Meta is launching an updated Community Feedback Policy in the United States to ensure that reviews on Facebook are based on real purchasing experiences. Although the company has already taken steps against abusive reviews, the new policy lays out these rules and guidelines in writing.
In a blog post, Meta said businesses on Facebook must prohibit the manipulation of reviews, incentivization, irrelevance, graphic content and spam. These new guidelines should address situations where people are paid to leave positive reviews on a business’s page. The policy should also address instances where people leave fake bad reviews as a way to get refunds.
“Our Community Feedback Policy is intended to provide equal voice for all viewpoints that comply with Meta policies, including the full range of positive, negative and neutral feedback,” Meta said in a blog post. “As such, we treat all positive and negative feedback equally. We do not subject negative feedback to greater scrutiny when reviewed for policy violations nor do we alter feedback in any way before publishing.”
Meta notes that it relies on automated technology and human reviewers to help ensure all feedback is compliant with its policies. The company says it can take some time for its enforcement mechanisms to learn how to enforce new policies, but that its machine learning models and human reviews will improve overtime.
The company says although it will continue to improve its detection and enforcement to identify policy violations, it also encourages people to report suspicious reviews. You can report a suspicious review on Facebook by clicking the three dots in the upper right-hand corner. Businesses can report violations by accessing Commerce Manager.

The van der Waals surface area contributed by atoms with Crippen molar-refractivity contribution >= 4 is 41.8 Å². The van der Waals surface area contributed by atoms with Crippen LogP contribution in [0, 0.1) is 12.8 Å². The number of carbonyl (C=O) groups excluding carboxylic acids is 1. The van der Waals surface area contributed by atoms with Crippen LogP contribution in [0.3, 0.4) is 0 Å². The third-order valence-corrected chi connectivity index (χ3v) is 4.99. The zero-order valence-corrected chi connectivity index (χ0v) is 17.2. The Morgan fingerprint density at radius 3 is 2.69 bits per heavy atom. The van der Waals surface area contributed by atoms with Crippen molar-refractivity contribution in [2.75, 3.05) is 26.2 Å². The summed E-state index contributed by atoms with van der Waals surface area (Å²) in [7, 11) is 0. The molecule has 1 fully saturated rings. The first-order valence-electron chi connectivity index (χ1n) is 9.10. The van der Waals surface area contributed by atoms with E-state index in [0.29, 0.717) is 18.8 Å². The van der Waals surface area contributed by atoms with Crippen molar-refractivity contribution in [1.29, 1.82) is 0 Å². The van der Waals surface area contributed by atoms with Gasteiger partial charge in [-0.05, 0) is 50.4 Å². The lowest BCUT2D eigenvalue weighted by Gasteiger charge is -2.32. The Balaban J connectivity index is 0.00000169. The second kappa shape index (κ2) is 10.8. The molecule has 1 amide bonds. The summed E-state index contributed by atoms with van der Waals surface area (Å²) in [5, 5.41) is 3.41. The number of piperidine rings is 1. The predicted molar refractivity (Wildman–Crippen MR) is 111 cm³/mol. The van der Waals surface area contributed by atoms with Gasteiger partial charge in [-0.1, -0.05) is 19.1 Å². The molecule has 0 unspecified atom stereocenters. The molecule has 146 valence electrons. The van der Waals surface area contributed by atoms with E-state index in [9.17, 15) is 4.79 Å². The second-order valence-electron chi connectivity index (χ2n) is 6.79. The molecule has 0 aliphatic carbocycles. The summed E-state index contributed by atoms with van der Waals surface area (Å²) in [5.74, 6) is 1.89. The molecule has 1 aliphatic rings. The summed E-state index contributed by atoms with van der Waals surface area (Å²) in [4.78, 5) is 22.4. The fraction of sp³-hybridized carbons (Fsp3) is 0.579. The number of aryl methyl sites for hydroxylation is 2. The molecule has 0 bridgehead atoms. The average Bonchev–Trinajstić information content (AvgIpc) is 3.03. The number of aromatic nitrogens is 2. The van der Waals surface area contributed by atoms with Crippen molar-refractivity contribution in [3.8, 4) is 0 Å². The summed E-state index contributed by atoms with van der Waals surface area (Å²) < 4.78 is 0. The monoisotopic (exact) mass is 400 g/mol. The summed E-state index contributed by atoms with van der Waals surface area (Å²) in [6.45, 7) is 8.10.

“We create and update all of our policies in line with the industry and technology as it evolves and we design our policies to keep misleading, false and abusive content off our platforms,” Meta notes. “While we know our work is never done, we are committed to making our technologies a trusted place for our community.
The updated policy should, in theory, help address the slew of fake reviews on Facebook, as they have continued to plague the platform for quite some time now.
The updated policy comes as Facebook removed 16,000 groups last year that were trading fake reviews on its platform. The company issued the removals after an intervention by the U.K.’s Competition and Markets Authority (CMA).
At the time, the social media giant had made further changes to the systems it uses for “identifying, removing and preventing the trading of fake and/or misleading reviews on its platforms to ensure it is fulfilling its previous commitments.” This included suspending or banning users who are repeatedly creating Facebook groups and Instagram profiles that promote, encourage or facilitate fake and misleading reviews. It also included the introduction of new automated processes that will improve the detection and removal of this content.
Facebook also made it harder for people to use Facebook’s search tools to find fake and misleading review groups and profiles on Facebook and Instagram. Lastly, the company was said to be implementing dedicated processes to make sure that these changes continue to work effectively and stop the problems from reappearing.